No, I get it.
Some people here had already responded well enough to the OPs needs to improve. I simply noticed Killacam's post about the West Coast and decided to comment. Like I said before in my last post, I dont agree about giving up if you aren't from the West Coast, but I will say that the West Coast is better than the East. That's all really.
Furthermore, I never really went in depth about being able to compete at a pro level, either. I just touched on it to let the OP know the risks just in case he ever had a fleeting thought about it. Nothing more.
At any rate, without having to repeat the good advice from the previous posters, online isn't so bad compared to what most people think. Atleast from my perspective, on average, you will run into shotos a good chunk (say 60%) of the time.
Oftentimes that not, the shoto players aren't very knowledgable and prone themselves to repetitve things that you can easily take advantage of. If you're new to SF4 online, knowing matchups for the most common character is a good way to start.
Newbie shotos often make bad habits that another newbie cant really see the holes in. The most typical, just for the arguments sake, is that during a match, they often jump back to gain space and immediatly qcf+p.
When fighting them far range, its almost guarenteed what a shoto will do, which is constantly do fireballs, forcing you to react so they can control you. Its this easy yet effective strategy is what makes the Shoto so attractive. Either make moves to get in close or suffer a slow death.
Next time when you're online, try to get closer to them. Stand just outside the range they are able to cr. foward or cr. fierce you. You'll notice that just by standing there in that range, you took away a chunk of fireball spamming freedom from them. Simply because they can be punished at this range. What options they have now? Typically, from a classic SF2 outlook, they can:
1)Test the grounds and throw a well timed fireball to stuff any ground move you may attempt.
2)Try to force you to expect a fireball, as to bait a jump. From this range, a Shoryuken is the common answer to a jump in, and why many people are angry when playing online it seems.
3Walk up c.mk poke into another qcf+p to make space so its safe to fireball spam again.
4) Jump in on you and go on the offense.
So when you get back online and face a shoto, which shouldn't be hard since they are so many, try to focus on getting in that desired range where throwing a fireball is too risky for them. Keep in mind of the options they will take and see what they do. Once you have a grasp on what the majority of online players do, they you'll level up.
Though this may seem very generic and old fashioned, from what I've seen and experienced, the above strategy relates to a typical shoto's core gameplay ever since SF2, and even in Alpha, save for Thrid Strike, though.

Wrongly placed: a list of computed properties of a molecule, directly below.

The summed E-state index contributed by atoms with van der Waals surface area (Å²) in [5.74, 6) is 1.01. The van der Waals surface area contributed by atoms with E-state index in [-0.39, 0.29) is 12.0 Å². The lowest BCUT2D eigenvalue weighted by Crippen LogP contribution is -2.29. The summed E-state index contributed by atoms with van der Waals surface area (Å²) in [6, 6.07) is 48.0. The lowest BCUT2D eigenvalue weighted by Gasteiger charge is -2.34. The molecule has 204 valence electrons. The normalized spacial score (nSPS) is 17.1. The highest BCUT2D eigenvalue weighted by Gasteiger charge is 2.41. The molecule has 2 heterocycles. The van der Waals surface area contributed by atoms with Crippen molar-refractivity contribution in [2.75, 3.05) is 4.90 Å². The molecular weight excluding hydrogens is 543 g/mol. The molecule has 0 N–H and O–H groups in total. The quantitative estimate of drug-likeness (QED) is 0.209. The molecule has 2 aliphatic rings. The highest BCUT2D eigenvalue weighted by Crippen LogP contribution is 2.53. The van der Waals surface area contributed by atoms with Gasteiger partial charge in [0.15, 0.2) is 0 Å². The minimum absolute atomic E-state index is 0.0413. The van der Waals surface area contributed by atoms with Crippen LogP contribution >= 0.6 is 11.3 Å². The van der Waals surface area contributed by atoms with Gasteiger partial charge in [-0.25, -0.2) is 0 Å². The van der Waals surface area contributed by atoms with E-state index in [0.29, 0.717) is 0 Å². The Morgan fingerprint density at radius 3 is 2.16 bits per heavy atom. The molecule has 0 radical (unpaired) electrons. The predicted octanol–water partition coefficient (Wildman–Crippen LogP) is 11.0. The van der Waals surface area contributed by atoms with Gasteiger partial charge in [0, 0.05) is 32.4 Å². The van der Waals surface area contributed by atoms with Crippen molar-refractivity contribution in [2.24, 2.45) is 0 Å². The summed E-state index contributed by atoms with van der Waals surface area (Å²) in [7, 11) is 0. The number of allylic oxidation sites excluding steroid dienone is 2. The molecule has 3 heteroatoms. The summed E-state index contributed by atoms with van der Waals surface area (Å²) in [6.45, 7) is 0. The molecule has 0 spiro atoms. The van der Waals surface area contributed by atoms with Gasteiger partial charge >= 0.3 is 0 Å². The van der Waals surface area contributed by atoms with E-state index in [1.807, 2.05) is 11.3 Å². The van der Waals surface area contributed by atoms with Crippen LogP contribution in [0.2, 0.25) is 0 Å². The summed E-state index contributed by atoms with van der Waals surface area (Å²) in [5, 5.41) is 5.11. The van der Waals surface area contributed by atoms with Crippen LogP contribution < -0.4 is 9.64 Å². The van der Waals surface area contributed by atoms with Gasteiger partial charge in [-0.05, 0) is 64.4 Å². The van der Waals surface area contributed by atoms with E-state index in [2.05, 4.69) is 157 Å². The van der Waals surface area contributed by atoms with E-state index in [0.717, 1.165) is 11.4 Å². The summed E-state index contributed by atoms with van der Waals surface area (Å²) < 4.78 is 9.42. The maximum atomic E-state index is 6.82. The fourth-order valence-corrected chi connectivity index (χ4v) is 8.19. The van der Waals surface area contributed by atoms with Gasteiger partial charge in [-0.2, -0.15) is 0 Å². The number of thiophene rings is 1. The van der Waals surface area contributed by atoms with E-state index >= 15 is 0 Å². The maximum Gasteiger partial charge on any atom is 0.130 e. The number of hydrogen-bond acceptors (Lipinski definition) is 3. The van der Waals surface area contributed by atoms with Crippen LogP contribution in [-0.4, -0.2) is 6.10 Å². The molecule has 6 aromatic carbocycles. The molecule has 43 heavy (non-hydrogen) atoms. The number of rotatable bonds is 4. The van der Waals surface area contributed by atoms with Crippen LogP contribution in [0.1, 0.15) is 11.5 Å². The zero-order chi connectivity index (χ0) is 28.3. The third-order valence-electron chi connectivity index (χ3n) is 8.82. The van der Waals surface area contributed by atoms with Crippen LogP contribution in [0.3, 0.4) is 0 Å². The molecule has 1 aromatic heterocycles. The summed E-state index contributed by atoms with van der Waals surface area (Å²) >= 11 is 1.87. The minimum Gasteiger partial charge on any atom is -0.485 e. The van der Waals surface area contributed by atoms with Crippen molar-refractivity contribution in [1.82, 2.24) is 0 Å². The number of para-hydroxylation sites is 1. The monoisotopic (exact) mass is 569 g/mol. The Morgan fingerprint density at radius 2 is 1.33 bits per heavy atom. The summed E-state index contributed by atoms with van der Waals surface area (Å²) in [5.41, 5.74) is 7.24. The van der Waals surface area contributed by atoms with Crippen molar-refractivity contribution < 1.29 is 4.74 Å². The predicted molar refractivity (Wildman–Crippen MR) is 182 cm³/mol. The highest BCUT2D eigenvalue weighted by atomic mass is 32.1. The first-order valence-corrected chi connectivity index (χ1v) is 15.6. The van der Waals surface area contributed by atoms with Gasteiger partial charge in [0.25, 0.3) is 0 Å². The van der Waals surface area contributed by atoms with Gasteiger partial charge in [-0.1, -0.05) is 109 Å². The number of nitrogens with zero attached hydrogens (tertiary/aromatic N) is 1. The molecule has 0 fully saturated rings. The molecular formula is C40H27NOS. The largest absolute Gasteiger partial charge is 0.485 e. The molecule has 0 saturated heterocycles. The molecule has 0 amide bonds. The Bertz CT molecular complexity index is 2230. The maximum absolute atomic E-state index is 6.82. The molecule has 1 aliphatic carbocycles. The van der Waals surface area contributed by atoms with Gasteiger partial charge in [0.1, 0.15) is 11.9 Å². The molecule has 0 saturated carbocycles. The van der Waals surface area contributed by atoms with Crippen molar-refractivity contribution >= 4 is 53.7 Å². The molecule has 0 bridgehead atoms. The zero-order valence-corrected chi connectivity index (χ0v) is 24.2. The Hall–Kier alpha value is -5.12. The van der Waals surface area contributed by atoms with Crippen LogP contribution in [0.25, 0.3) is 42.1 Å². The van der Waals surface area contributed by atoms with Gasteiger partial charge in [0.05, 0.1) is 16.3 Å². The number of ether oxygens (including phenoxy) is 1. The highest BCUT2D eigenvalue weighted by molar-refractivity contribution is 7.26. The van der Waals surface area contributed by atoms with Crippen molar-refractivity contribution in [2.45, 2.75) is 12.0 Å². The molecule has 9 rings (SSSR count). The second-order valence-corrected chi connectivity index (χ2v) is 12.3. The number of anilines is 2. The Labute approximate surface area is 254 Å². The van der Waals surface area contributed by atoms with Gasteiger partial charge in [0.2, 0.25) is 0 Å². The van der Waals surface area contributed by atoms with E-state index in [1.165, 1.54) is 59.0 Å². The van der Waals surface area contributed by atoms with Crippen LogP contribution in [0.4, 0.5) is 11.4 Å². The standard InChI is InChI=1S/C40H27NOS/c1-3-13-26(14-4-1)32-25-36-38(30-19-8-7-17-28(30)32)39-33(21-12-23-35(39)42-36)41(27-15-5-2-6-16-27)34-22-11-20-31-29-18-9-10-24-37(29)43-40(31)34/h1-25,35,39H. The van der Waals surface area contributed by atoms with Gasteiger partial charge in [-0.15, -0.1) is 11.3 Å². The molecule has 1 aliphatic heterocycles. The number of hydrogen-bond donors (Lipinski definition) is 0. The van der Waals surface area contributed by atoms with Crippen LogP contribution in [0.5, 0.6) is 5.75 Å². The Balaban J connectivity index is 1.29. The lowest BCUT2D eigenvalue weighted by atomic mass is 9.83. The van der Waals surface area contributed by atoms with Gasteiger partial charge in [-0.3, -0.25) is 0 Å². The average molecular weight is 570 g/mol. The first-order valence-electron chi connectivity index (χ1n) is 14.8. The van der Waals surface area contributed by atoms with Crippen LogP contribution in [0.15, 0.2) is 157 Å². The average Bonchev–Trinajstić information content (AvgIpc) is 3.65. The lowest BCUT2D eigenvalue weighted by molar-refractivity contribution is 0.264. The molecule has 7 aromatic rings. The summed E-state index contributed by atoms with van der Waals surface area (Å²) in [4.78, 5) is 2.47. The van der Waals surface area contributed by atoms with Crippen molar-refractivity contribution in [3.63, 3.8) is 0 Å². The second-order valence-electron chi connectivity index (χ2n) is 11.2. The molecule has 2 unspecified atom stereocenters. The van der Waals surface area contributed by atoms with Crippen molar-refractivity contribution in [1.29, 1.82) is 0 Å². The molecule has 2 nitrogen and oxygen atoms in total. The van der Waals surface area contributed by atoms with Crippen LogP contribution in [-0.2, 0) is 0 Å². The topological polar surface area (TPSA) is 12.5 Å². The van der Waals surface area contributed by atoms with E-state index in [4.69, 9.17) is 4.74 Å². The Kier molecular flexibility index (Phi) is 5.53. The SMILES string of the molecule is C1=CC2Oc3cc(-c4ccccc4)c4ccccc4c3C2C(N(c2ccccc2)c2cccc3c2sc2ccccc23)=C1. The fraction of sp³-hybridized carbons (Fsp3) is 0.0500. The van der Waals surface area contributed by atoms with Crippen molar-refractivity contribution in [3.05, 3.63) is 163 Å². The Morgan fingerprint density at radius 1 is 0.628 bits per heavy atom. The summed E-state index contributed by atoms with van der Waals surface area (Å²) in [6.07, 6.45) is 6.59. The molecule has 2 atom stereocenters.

Lastly, SF4's gameplay resembles the closest to SF2, even moreso than Third Strike or Alpha. You'll see that alot of Deejay, Blanka, Dhalsim, Guile and Vega players playing similar ways as they did in SF2. So while what I said in the above may not be the end-all-be-all for shoto play, its enough to help you get a grasp on the basic things to expect.
No offense, MsMaddamMandy, but lux is easily one of the best players on this board. He's an old tourney vet, so he's WAY past the anecdotal descriptions of basic strategy you've posted. Unless that part was directed at OP (hard to tell), in which case, disregard.
I don't know if you've done this, but
you can try playing the old street fighter games first to get a "feel" for how these types of games are played....
I haven't played SF4 yet, but when I was playing at the arcades
18 years ago I used to play Street Fighter 2 with someone who was TONS better than me.
And we used to play with others who were just as good and made friends, joined local tournaments and both win and lose....
We used to spar and practice using characters like
Guile's famous combination at the time
"Jumping fierce kick, standing fierce uppercut, flashkick"...
Or Ken's and Ryu's "Jumping fierce punch, standing fierce punch, shoryuken"...
It took me a while to do combinations, but once I got good at it, and felt comfortable and importantly was having FUN playing both with others and by myself I was doing well against most people who play the game. Even against the best ones sometimes....
You can try googling online for combinations, and general SF4 strategies and maybe watch youtube videos of good people playing. This is another way to learn to do something.
Even for learning to shoot a basketball and other sports....
Through watching demos of people playing the game, trying it on your own, practice, practice, practice, then when you're tired, practice some more! But having fun which i think is the most important part!
To the OP of this thread, I assume you're playing on a PS3 or some type of console with a gamepad right?
Just to let you know, as a friendly suggestion, and this is just a suggestion which means you don't have to do this, but
try playing with a Joystick on your PS3 or whatever platform you play the game on even it means going to the video arcades
and although it MIGHT feel awkward at first, you'll play a whole lot better than a gamepad on these types of 2D fighting games.
At least for me I grew up using joysticks and I like the "feel" of it....
I actually find a gamepad very hard to play with on these types of games because the buttons are so tightly spaced into your hands
and the joystick type of layout is easier at least for a beginner IMHO...
But of course it totally depends on you and what type of contollers you want to use. I think NO control layout is "better" than any other. It totally depends on the player's preference, budget, platform of preference, etc...
If you're really having trouble, buy a modded controller... just kidding but really those things are amazing